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COLEMAN NATURAL BEEF 395 conscious consumers at a premium price, thereby covering their higher costs of production. He felt that the growing health food market was ready for natural beef and devised a way of managing his cattle throughout the feeding process so he could be assured that the cattle were free from chem- icals (antibiotics, implants of growth hormones, and feed residues of pesti- cides). As business grew, Mel Coleman began to specialize in marketing, and km operated the ranch. The current demand for Coleman Natural Beef has outgrown the Cole- mans' own herd's production capacity. They have therefore devised the Coleman Certified Rancher Program, entering into agreements with certain neighbors to raise calves using methods compatible with CNB policies. Today, CNB sales exceed 15,000 head per year, including cattle from other ranches in the Coleman Certified Rancher Program. Such a vertically inte- grated system, from cow conception to the supermarket, took several years to develop. In the first year, 1979, only one beef carcass was sold. In 1980 sales were up to three per week. As debts mounted, Mel Coleman looked outside Colorado and entered the expanding health food markets in Califor- nia and then in Massachusetts. In 1985 Coleman Natural Beef and other natural meat product sales totaled almost $15 million. Mel Coleman re- ported that as the CNB volume has increased, so have the logistical prob- lems. The Colemans' major challenges have included making sure their calves were fed properly and then butchered, packed, and shipped on time. All of the weaned and conditioned calves are trucked from the Saguache base ranch in late November to rented wheat pastureland in eastern Colo- rado and western Kansas. They arrive on wheat pasture weighing 450 to 500 pounds and are grazed there for 90 to 100 days. One man from the Coleman ranch operation goes with the cattle to take care of them. Because of the low rainfall and minimal weed and insect problems in eastern Colorado and western Kansas, it is not difficult for the Colemans to find wheat fields that have had little or no application of chemical herbicides or fertilizers. In nonirrigated wheat pastures, summer fallowing of the crop- land every second or third year with tillage usually controls the weed population without herbicides. According to a telephone interview with Mel Coleman (1986), the Cole- mans' feeder cattle gain an average of 2.25 pounds per day while on wheat pasture. D. Lamm, a Colorado State University livestock specialist, observed that a normal rate of gain may be about 2 pounds per day while the cattle are on range, but depending on such factors as weather and the genetic potential of the beef animals, an average rate of 2.25 pounds per day is attainable (correspondence, 1987~. During adverse weather conditions, however, the animals sometimes gain no weight at all. When the Coleman feeder cattle reach 700 pounds, they are shipped to a custom feedlot where they are fed until they reach a weight of 1,000 to 1,100 pounds. In a 1987 telephone interview, Mel Coleman reported that his cattle gain an average of 2.75 pounds per day while in the feedlot. D. Lamm, however, states that the normal rule of thumb is that heifers will

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396 ALTERNATIVE AGRICULTURE gain 2.8 pounds per day and steers will gain 3.2 pounds per day while in a feedlot, implying that the Coleman rate of weight gain is slightly below the expected range for feedlot operations using conventional practices. While in the feedlot the cattle must be fed according to Coleman specifi- cations, thus requiring that they be fed separately from other cattle because their special ration contains no growth hormones or chemical feed addi- tives. This practice requires additional labor expenditure by the feedlot operator and results in a somewhat slower average daily weight gain, for which the Colemans have to pay an extra fee to the feedIot operator. The Colemans strive to purchase feed grains that have been produced without chemical pesticides or fertilizers, and toward that end, chemical tests are done by commercial laboratories to check for pesticide residue in the feed. The effectiveness of this approach in assuring residue-free feed grains is difficult to verify. It is unlikely that the analytical methods used by commercial laboratories could detect at very low levels (in the parts per billion range) all of the pesticides used on feed grain crops. Nor has this committee found any data indicating that natural beef is different from conventionally produced beef in composition or nutritive value. The impli- cations of alternative management practices, such as those used by the Colemans, on meat product quality and safety deserve further study, how- ever. Carefully controlled protocols and sensitive analytical methods are needed. Once the cattle reach about 1,100 pounds, they are slaughtered at a Denver packing plant. Again, keeping their cattle separate requires more logistical attention from the Colemans and added cost. Currently, to prevent their cattle from being mixed with other beef, the Colemans have managed to ensure that theirs are the first batch of cattle to be slaughtered on a given day (normally on Fridays). The carcasses are hung in cold storage for 1 week, and then the beef is transported to the Coleman sales and distribu- tion office, where it is packaged and shipped. Some beef is cut into prime cuts and vacuum-packed in plastic; some is cut into portion control cuts. Some is shipped as carcass beef, depending on what the retailers order. The Colemans receive a price for their beef that is approximately 25 percent higher than the regular carcass price. The cattle are bred and fed to reach a low Choice grade, with a yield score of most of their beef in the number 2 grade. The Colemans guarantee their beef; if a consumer or retailer is dissatisfied, the beef is replaced. Their goal is to have all their cattle grade number 2 and still make the Choice grade without having to trim off excess fat. PERFORMANCE INDICATORS Management factors tend to reduce the Colemans' cash operating costs, as compared with typical Midwestern crop-livestock operators and feedlots. The ranch's death loss from calving problems and disease has typically been very low: 2 percent versus an industry average of about 6 percent. For example, in the year ending July 1986, out of the Colemans' 2,500 cow-calf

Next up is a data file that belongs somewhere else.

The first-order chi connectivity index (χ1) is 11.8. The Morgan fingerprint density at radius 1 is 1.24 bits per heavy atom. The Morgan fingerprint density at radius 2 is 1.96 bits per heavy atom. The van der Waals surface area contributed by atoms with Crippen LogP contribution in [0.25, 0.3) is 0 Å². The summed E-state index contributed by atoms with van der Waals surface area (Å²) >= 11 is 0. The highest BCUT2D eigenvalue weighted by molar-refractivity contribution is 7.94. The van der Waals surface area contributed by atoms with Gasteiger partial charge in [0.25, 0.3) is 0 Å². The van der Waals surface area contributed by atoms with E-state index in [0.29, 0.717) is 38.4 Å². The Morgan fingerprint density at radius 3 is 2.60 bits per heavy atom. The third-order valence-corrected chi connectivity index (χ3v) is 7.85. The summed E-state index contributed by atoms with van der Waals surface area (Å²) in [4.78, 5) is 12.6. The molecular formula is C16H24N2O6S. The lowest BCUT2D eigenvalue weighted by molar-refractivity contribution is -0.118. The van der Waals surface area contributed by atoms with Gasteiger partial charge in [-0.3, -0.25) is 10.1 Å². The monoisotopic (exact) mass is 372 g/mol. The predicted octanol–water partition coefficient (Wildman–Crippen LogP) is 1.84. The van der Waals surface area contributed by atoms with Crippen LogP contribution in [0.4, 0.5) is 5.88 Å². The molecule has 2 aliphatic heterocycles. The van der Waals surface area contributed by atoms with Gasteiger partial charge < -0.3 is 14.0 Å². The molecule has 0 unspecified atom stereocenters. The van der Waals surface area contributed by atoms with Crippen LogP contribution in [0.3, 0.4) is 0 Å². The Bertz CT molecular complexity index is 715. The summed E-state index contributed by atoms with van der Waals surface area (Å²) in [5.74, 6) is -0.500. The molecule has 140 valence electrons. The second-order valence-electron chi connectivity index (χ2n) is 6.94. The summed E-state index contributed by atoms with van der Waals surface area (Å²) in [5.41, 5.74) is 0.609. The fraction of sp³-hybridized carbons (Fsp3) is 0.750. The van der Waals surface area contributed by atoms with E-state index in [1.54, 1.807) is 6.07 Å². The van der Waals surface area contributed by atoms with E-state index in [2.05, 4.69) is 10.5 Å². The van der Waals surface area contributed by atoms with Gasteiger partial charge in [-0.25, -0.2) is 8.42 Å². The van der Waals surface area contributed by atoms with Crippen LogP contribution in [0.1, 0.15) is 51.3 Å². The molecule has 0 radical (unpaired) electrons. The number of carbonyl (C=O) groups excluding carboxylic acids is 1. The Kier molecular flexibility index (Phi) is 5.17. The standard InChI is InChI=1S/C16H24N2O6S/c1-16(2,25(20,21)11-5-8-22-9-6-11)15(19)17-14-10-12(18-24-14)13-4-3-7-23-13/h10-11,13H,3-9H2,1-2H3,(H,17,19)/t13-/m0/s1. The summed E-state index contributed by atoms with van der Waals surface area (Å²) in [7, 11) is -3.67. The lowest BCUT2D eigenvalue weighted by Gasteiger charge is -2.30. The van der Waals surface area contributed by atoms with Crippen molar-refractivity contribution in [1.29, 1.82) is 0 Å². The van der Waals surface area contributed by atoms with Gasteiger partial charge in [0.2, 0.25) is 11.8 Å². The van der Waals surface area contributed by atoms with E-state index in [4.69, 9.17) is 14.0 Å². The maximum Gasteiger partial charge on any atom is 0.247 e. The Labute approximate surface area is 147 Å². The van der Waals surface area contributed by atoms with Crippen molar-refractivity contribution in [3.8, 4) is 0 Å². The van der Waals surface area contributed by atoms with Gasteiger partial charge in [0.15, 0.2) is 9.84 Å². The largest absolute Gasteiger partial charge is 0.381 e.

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COLEMAN NATURAL BEEF 397 units on the summer ranches, only ~ animals died (6 calves and 2 cows), all reportedly struck by lightning. Good management practices (not unique to the Coleman ranch) are used to reduce stress on the beef animals. Crowd- ing is avoided through the use of ample acreage per animal unit. Infections from outside herds are avoided by not introducing new animals to the herd. Improved genetic material is introduced through artificial insemination rather than by the purchase of breeding stock. Feeder calves are conditioned prior to shipping. Fertilizers and pesticides are not used in the production of crops or pasture on the ranch. The effects of this method of production on the quality of the beef (in terms of food safety and nutritional value) have not been scientifically established. The Colemans have observed that signifi- cantly higher yields of hay could be obtained by fertilizing but only if they introduced plant cultivars other than native species. They have also noted that these pasture improvement practices increase costs and the risk of more sizable crop failure during low-rainfall years. Native species are re- puted to be more winter-hardy and drought-resistant than other hay culti- vars that the Colemans or their neighbors have tried. The ranch uses a minimum of buildings and machinery and provides natural and manmade windbreaks rather than barns to protect the cattle from severe winter weather. Haying equipment and other machinery are considered minimal for an operation of this size. Although their costs appear to be relatively low, the Colemans' production may be reduced as a result of some of their management practices not using fertilizer or growth hormones, for example. Yet, these management practices are apparently essential to receive premium prices. The Colemans are obtain- ing a premium price of up to 25 percent or more for raising and marketing their cattle as natural beef, catering to people willing to pay a higher price to obtain foods produced with minimal or no chemical inputs. Nonetheless, the owners report that the Coleman ranch is currently earrung a return on labor and management that is less than the wages they pay their hired personnel. The rate of return on their investment thus is extremely low if not actuary negative- at present. Clearly, the marketing operation is supporting the ranch: more than 12,000 additional cattle are marketed under agreements with neighbors who produce their beef to CNB specifications. There does not appear to be any technical efficiency incentive for beef producers to adopt the Coleman technology; the premium price appears to be necessary to keep this beef operation going. Today CNB is one of several suppliers of natural beef. If the total market production of natural beef increases more rapidly than demand, the 25 percent premium price now obtained could be greatly reduced, thereby substantially reducing the prof- its of the operation. REFERENCES Ensminger, M. E. 1983. The Stockman's Handbook. Danville, Ill.: Interstate Press. U.S. Department of Agriculture. 1986. Livestock and PoultrySituation and Outlook Report. Report No. LPS-22. Economic Research Service. Washington, D.C.